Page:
• banner image

    What ARFID is NOT

    We have previously talked about what Avoidant/Restrictive Food Intake Disorder (ARFID) is (read more about ARFID here). As a quick reminder, ARFID is a relatively new diagnosis for picky eaters who demonstrate food phobias. They often internally know that the rules they have about food are irrational but continue to have an internal battle regarding what foods are safe and unsafe to eat. 

    In this post, we want to focus on what ARFID is not to help differentiate between ARFID, typical development of feeding, and other feeding disorders. 

    ARFID is not

    1. Simply not liking fruits or vegetables: ARFID is characterized by food phobias and intense anxiety around food. Their conscious brain may be telling them they want to eat the fruit or vegetable and that they like the fruit or vegetable, but the subconscious brain is telling them that the food is unsafe to eat (e.g., due to brand, how it was prepared, etc.).
    2. Having a toddler (e.g., around the age of 2) who is beginning to discriminate and dislike some foods: This is a typical phase of child development! We all dislike some foods for one reason or another (sorry, but no anchovies for me), so it would be expected for your little one to indicate they don’t want to eat some foods that are being served too.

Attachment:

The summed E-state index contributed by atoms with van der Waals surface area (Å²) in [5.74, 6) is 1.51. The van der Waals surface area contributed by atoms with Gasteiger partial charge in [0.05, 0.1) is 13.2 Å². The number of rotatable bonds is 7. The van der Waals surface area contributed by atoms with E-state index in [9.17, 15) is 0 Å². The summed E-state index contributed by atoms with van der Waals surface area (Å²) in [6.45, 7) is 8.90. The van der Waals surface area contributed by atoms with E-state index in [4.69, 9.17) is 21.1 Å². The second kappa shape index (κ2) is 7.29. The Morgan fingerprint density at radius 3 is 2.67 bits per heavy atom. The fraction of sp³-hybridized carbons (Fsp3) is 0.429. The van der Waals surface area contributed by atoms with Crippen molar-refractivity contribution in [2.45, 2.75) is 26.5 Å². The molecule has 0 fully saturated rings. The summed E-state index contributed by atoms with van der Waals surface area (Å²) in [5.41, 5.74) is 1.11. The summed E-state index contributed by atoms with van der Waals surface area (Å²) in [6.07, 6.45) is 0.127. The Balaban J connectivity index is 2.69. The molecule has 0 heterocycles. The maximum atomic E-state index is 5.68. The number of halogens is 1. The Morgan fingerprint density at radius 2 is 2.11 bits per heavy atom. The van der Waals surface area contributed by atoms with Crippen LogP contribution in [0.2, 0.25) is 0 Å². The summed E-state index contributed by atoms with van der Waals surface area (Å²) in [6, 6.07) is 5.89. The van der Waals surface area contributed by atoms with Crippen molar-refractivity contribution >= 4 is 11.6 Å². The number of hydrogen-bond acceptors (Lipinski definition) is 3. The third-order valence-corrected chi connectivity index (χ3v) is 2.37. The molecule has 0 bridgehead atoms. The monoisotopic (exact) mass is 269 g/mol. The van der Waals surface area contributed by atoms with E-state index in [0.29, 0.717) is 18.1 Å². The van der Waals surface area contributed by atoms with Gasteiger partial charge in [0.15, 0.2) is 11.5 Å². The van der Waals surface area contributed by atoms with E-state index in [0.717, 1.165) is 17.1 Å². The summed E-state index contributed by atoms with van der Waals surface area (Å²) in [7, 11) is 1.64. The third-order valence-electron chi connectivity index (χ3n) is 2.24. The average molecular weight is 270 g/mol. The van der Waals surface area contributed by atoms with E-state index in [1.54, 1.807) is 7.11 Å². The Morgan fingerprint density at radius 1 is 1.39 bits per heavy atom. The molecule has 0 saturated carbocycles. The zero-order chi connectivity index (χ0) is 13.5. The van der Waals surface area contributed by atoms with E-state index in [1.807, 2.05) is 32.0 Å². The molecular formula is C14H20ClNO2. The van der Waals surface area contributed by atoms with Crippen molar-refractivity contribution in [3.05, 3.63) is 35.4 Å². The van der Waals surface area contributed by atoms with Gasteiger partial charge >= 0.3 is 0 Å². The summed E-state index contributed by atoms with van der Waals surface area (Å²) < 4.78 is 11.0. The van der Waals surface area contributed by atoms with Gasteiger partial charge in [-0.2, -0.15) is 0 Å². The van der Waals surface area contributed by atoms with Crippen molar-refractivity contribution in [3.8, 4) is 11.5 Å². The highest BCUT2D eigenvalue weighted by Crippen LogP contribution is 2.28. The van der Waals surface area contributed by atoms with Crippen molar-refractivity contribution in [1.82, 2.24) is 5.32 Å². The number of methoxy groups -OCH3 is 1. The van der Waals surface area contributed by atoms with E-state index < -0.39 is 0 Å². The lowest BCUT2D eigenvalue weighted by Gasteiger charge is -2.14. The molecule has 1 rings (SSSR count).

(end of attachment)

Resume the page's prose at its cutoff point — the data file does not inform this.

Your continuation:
3. Eating or restricting calories because you desire to lose weight: People with ARFID generally report a fear of vomiting and/or choking and extreme aversions to a certain food or texture, which may prevent them from eating foods to gain sufficient daily nutritional value. Individuals with ARFID do not have feelings of distress related to weight, body shape, or size, such as an individual with anorexia.
    4. Just “not wanting” food: ARFID it is a psychiatric disorder that can make it nearly impossible for the person to be able to eat. 
    5. Something someone can just choose to “get over”: Individuals with ARFID typically need professional help to decrease their food phobias and anxiety around food. This may include traditional feeding therapy, behavioral/exposure therapy, or hypnosis. A person with ARFID will not simply begin to eat “if they are hungry enough,” which is why withholding safe/preferred foods is not a good technique to use during treatment. 

    It is important to remember that ARFID is a psychiatric-based eating disorder that can significantly impact nutritional intake and result in significant weight loss or the individual relying on tube feeding or nutritional supplements. It is not developmental in nature, such as difficulty chewing or swallowing due to delayed oral motor skills. When seeking a professional’s support, we recommend looking for someone with previous experience treating ARFID. ARFID does not always respond to traditional therapy techniques that support other eating/feeding disorders so it’s important to find a professional who can support the individual’s specific food phobias in addition to expanding their food repertoire.

    If you have questions, please reach out to Kelly at Infinity Hypnosis. Kelly is an SLP who specializes in ARFID and helps her client overcome a variety of feeding difficulties. Contact Kelly and Infinity Hypnosis at [email protected] or check out her website at https://infinityhypnosis.com/ to book a free consultation where Kelly can answer any questions you may have.

    Find us on Facebook and Instagram to learn more about ARFID and our services.